The part of what you've written here is where you talk about your lazy side taking over. I'd like to add here that this course is outside your major and you've already secured employment post graduation. So I can understand a lazy side. I've got one too. The issue is whether it should be indulged or combatted. I don't know the answer. But I'd like to consider each possibility.

    A related issue is whether you have the competence on your own to teach yourself the math and background (say by reading in M&R and working through problems from the book as well as going through the Excel in a more deliberate way). If you don't have that competence, then your conclusion about wanting lecture prior to the Excel is understandable. If you do have that competence, however, then it would seem a different issue is at play. Students like you have grown accustomed to initiate on something new conceptually via lecture. But perhaps that is a habit that should be broken.

    On the commenting, I didn't quite get whether you would have read the posts of your classmates or not, absent the requirement. I'm also curious as to whether you see value in that, say for benchmarking your own blogging.

  2. Part of what I like about the Excel is precisely that it takes less time to do. I also like the nature of the work much more than the blogging. Problem solving has always been more enjoyable for me than deep thought and reflection, and as a result, I tend to work through it a bit more quickly.

    For the math work, I think would have liked more of it in class for a few reasons: first, because I like that type of course content a little more than the qualitative ideas, and second because I think it helps me know a little more of what you're looking for on exams. While it would be possible to learn what you wanted us to learn through our own work with the formulas, there's no guarantee if we've caught everything that you wanted us to or that we're picking up on the right things. In non-graded work I'm happy to try to come upon new things on my own, but when I'm going to be graded on whether I understand something or not, I tend to like to know what it is I'm supposed to understand.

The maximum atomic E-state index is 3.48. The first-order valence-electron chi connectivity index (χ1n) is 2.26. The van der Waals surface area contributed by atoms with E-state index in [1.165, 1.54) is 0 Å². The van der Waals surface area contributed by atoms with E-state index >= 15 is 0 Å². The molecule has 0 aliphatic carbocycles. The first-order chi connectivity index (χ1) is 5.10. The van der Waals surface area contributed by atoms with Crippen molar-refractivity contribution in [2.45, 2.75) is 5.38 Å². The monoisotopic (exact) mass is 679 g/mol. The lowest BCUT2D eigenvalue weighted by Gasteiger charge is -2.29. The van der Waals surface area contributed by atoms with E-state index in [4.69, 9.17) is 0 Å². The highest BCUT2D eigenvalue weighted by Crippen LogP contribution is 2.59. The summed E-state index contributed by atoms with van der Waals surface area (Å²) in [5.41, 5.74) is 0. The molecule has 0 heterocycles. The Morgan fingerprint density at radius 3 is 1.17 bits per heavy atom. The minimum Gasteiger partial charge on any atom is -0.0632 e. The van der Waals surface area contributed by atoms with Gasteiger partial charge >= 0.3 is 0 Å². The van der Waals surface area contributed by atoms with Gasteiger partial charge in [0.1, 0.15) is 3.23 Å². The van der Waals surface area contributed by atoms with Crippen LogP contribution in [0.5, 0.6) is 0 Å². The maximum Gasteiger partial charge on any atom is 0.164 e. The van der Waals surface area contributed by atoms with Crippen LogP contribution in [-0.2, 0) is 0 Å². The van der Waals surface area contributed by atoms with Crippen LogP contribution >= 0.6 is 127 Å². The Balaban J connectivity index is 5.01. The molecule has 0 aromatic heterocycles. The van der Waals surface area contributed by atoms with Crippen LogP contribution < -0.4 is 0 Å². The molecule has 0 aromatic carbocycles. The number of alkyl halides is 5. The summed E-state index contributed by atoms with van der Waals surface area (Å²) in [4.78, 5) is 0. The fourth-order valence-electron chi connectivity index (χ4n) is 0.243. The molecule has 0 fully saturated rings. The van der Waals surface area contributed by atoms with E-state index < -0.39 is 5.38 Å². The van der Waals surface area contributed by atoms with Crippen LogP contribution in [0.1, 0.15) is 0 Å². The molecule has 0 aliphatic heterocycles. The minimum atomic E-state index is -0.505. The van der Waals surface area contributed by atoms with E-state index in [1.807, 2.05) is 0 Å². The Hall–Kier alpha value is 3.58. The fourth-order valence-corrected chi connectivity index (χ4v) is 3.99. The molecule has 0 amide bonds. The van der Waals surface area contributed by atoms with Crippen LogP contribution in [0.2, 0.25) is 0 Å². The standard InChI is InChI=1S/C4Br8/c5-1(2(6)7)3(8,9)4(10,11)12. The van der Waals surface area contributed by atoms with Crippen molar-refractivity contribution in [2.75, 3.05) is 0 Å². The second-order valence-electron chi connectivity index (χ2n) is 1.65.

Without the commenting I don't think I would have read other students' blogs - maybe once or twice out of curiosity, but definitely not weekly. I don't think it was terribly helpful for benchmarking, since I tend to look at instructor feedback to know if I'm on the right track as opposed to what my peers are doing. In that way, your comments are helpful but I don't think peer comments were very helpful for me.

    It's interesting that you mention whether a student's lazy side should be indulged or combated once they've secured a full-time job, because I've thought about that a lot. My conclusion has been that if the outcome of spending the time and effort on the task will be beneficial down the line - developing a new skill, gaining new knowledge, etc. - it's worth it. Otherwise, enjoying senior year wins out. I've heard so many people telling me to "enjoy college while I can" that it's much more justifiable in my mind to shirk a little more often now, before my work product becomes a permanent part of my professional reputation.

  3. Just on the last bit. If you immerse in something that most would call work, it can be quite enjoyable for itself. Whether it produces dividends down the line or not is a different matter and you can't always know that ahead of time. As I mentioned in class today, I graduated after the fall semester and more or less took it easy the following spring, so when I started graduate school I was fresh and motivated for that. But there can be too much of a good thing. I'm sure your own good judgment will let you find the right balance.

  4. I have a business minor as well so I can relate to never understanding the technical side. I think that now with the conceptual and technical aspects of the topics covered in economics of organization, that will make the information I learned stick with me in the future.